The summer I read Harry Potter and the Order of the Phoenix (book 5; J. K. Rowling), I’d sworn off theology, biblical studies, even popular Christian reading. After five years in seminary, I was sick of dissecting every spiritual word. I hadn’t enjoyed thinking about God for over a year.
Sitting on the porch overlooking Sippican Harbor, I would glance up to watch the osprey carry a fish to her chicks. Or I’d tilt my head to gaze at purple loosestrife through flowing 18th-century panes of glass. A breeze would sway the rockers and I’d return to my story, immersed in the boy wizard’s crossroads year.
In the penultimate chapter, as a hole opens in Harry’s heart, my own heart ached. With him, I grieved the death of his god-father. The parents he never knew had died defending him when he was a baby and now his god-father had died rescuing him. The story raised my own sorrow at my many good-byes and long separations from missionary parents.
Into that sorrow, fell Dumbledore’s explanation of how Harry had survived the Dark Lord’s attacks, while those who loved him died. I told everyone it was a better explanation of sacrificial love than any of the theologies I’d read in seminary.
I’ve returned to it many times since, searching for the profound truth I remember, but never quite finding it again. Perhaps it was not the theological explanation, but the experience of loss that stayed with me. Until now.
Here is Harry’s and Dumbledore’s exchange (835–36):
“Your mother died to save you. She gave you a lingering protection [the Dark Lord] never expected, a protection that flows in your veins to this day. I put my trust, therefore, in your mother’s blood. I delivered you to her sister, her only remaining relative.”
“She doesn’t love me,” said Harry at once. “She doesn’t give a damn—”
“But she took you,” Dumbledore cut across him. “She may have taken you grudgingly, furiously, unwillingly, bitterly, yet still she took you, and in doing so, she sealed the charm I placed upon you. Your mother’s sacrifice made the bond of blood the strongest shield I could give you.
“While you can still call home the place where your mother’s blood dwells, there you cannot be touched or harmed by [the Dark Lord]. He shed her blood, but it lives on in you and her sister. Her blood became your refuge. . . . Your aunt knows this. . . . She knows that allowing you houseroom may well have kept you alive for the past fifteen years.”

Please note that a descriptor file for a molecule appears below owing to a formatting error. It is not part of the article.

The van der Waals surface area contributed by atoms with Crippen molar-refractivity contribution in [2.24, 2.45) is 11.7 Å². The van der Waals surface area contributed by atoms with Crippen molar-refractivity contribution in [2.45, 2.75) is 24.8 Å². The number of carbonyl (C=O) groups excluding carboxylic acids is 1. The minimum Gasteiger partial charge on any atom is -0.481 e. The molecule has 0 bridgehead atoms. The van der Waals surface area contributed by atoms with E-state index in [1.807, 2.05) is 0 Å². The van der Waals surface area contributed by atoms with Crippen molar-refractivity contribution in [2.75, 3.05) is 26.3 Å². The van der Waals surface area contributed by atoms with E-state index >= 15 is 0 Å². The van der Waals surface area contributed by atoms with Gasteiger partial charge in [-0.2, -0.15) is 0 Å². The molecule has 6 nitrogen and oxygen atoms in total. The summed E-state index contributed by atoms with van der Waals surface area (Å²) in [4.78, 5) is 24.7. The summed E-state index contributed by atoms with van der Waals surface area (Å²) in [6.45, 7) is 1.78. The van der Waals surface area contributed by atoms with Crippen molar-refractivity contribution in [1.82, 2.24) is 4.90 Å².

Much has been made of this Christian theology in the midst of a popular children’s fantasy. You can read some of it here and here. Jesus suffered death instead of us and in so doing covers us in salvation. Likewise, Harry’s mother died under the Dark Lord’s attack and in so doing covered her son with protective magic.
A mother’s instinct to protect is an excellent metaphor for God’s sacrificial love for his children. But I see now that it is neither Harry’s sacrifices, nor his mother’s, that I relate to. It is his aunt’s.
Jesus’ blood flows through my veins. I am called to follow Jesus in practicing sacrificial love for others (Luke 9:23; 1 John 3:6). Yet the metaphor with which I identify best is that of Harry’s aunt.
How many times have I followed Christ, but not all the way. How often do I take someone into my metaphorical space, but grudgingly, furiously, unwillingly, or bitterly? Nevertheless in doing so, I’ve sealed the charm God placed upon them.
Jesus’ sacrifice made the bond of blood the strongest shield God could give them. Jesus’ blood lives on in me and provides refuge for others. I know this. I know that allowing them houseroom with me may well prevent the dark one from touching or harming them. Nevertheless, consumed by my own losses, I begrudge them the inconvenience.
That God seizes on my unwilling invitations to deliver his “ten thousand charms” is outrageous. That Jesus includes my bitter little drop of his blood in the strong shield that protects another is ridiculous. And gracious.
Now I am at a crossroads.